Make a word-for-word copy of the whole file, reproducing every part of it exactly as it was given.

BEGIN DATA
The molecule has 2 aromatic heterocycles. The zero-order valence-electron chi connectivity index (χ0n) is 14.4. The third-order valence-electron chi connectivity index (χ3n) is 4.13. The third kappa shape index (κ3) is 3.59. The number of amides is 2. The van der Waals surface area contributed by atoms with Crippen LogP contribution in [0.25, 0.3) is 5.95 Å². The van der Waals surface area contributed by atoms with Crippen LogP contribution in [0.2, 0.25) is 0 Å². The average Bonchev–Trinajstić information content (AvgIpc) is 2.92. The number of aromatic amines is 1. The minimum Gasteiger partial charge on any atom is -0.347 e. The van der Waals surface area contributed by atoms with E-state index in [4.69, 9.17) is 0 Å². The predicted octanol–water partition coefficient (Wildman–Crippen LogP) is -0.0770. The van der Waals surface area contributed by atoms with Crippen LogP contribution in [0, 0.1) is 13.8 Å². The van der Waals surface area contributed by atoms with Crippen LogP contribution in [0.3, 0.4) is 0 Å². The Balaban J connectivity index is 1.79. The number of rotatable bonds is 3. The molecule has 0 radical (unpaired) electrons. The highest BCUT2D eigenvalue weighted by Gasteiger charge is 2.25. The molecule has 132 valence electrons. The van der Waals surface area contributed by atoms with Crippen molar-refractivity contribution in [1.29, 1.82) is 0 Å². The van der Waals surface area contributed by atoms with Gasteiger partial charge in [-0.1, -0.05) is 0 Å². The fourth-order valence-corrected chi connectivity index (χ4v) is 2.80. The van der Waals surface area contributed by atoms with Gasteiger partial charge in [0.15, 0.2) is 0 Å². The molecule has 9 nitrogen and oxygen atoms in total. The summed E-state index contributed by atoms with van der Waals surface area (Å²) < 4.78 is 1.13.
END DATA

The molecule has 2 aromatic heterocycles. The zero-order valence-electron chi connectivity index (χ0n) is 14.4. The third-order valence-electron chi connectivity index (χ3n) is 4.13. The third kappa shape index (κ3) is 3.59. The number of amides is 2. The van der Waals surface area contributed by atoms with Crippen LogP contribution in [0.25, 0.3) is 5.95 Å². The van der Waals surface area contributed by atoms with Crippen LogP contribution in [0.2, 0.25) is 0 Å². The average Bonchev–Trinajstić information content (AvgIpc) is 2.92. The number of aromatic amines is 1. The minimum Gasteiger partial charge on any atom is -0.347 e. The van der Waals surface area contributed by atoms with E-state index in [4.69, 9.17) is 0 Å². The predicted octanol–water partition coefficient (Wildman–Crippen LogP) is -0.0770. The van der Waals surface area contributed by atoms with Crippen LogP contribution in [0, 0.1) is 13.8 Å². The van der Waals surface area contributed by atoms with Crippen LogP contribution in [0.3, 0.4) is 0 Å². The Balaban J connectivity index is 1.79. The number of rotatable bonds is 3. The molecule has 0 radical (unpaired) electrons. The highest BCUT2D eigenvalue weighted by Gasteiger charge is 2.25. The molecule has 132 valence electrons. The van der Waals surface area contributed by atoms with Crippen molar-refractivity contribution in [1.29, 1.82) is 0 Å². The van der Waals surface area contributed by atoms with Gasteiger partial charge in [-0.1, -0.05) is 0 Å². The fourth-order valence-corrected chi connectivity index (χ4v) is 2.80. The van der Waals surface area contributed by atoms with Gasteiger partial charge in [0.15, 0.2) is 0 Å². The molecule has 9 nitrogen and oxygen atoms in total. The summed E-state index contributed by atoms with van der Waals surface area (Å²) < 4.78 is 1.13.